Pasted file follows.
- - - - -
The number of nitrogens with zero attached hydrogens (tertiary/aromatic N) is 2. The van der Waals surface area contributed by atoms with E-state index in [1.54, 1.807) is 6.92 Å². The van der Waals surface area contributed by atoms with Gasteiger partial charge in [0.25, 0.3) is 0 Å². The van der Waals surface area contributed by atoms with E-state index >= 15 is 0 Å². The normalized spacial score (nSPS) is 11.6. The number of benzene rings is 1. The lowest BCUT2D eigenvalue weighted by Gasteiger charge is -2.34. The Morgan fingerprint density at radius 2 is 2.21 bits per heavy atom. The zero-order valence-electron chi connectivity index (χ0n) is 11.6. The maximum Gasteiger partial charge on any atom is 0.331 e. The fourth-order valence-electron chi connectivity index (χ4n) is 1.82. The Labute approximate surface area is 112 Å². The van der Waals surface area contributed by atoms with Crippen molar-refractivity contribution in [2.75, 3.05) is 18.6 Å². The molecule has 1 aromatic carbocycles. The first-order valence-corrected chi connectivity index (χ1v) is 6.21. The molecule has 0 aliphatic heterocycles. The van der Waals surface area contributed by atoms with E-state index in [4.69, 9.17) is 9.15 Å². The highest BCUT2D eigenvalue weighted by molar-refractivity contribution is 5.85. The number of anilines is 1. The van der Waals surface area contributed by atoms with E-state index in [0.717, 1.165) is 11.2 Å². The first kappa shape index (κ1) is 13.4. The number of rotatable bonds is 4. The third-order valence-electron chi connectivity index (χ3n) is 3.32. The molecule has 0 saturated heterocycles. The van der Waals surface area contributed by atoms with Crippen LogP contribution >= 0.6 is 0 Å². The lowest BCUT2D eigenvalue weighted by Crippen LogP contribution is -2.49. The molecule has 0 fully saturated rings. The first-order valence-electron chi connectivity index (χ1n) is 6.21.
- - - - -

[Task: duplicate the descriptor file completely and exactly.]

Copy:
The number of nitrogens with zero attached hydrogens (tertiary/aromatic N) is 2. The van der Waals surface area contributed by atoms with E-state index in [1.54, 1.807) is 6.92 Å². The van der Waals surface area contributed by atoms with Gasteiger partial charge in [0.25, 0.3) is 0 Å². The van der Waals surface area contributed by atoms with E-state index >= 15 is 0 Å². The normalized spacial score (nSPS) is 11.6. The number of benzene rings is 1. The lowest BCUT2D eigenvalue weighted by Gasteiger charge is -2.34. The Morgan fingerprint density at radius 2 is 2.21 bits per heavy atom. The zero-order valence-electron chi connectivity index (χ0n) is 11.6. The maximum Gasteiger partial charge on any atom is 0.331 e. The fourth-order valence-electron chi connectivity index (χ4n) is 1.82. The Labute approximate surface area is 112 Å². The van der Waals surface area contributed by atoms with Crippen molar-refractivity contribution in [2.75, 3.05) is 18.6 Å². The molecule has 1 aromatic carbocycles. The first-order valence-corrected chi connectivity index (χ1v) is 6.21. The molecule has 0 aliphatic heterocycles. The van der Waals surface area contributed by atoms with E-state index in [4.69, 9.17) is 9.15 Å². The highest BCUT2D eigenvalue weighted by molar-refractivity contribution is 5.85. The number of anilines is 1. The van der Waals surface area contributed by atoms with E-state index in [0.717, 1.165) is 11.2 Å². The first kappa shape index (κ1) is 13.4. The number of rotatable bonds is 4. The third-order valence-electron chi connectivity index (χ3n) is 3.32. The molecule has 0 saturated heterocycles. The van der Waals surface area contributed by atoms with Crippen LogP contribution >= 0.6 is 0 Å². The lowest BCUT2D eigenvalue weighted by Crippen LogP contribution is -2.49. The molecule has 0 fully saturated rings. The first-order valence-electron chi connectivity index (χ1n) is 6.21.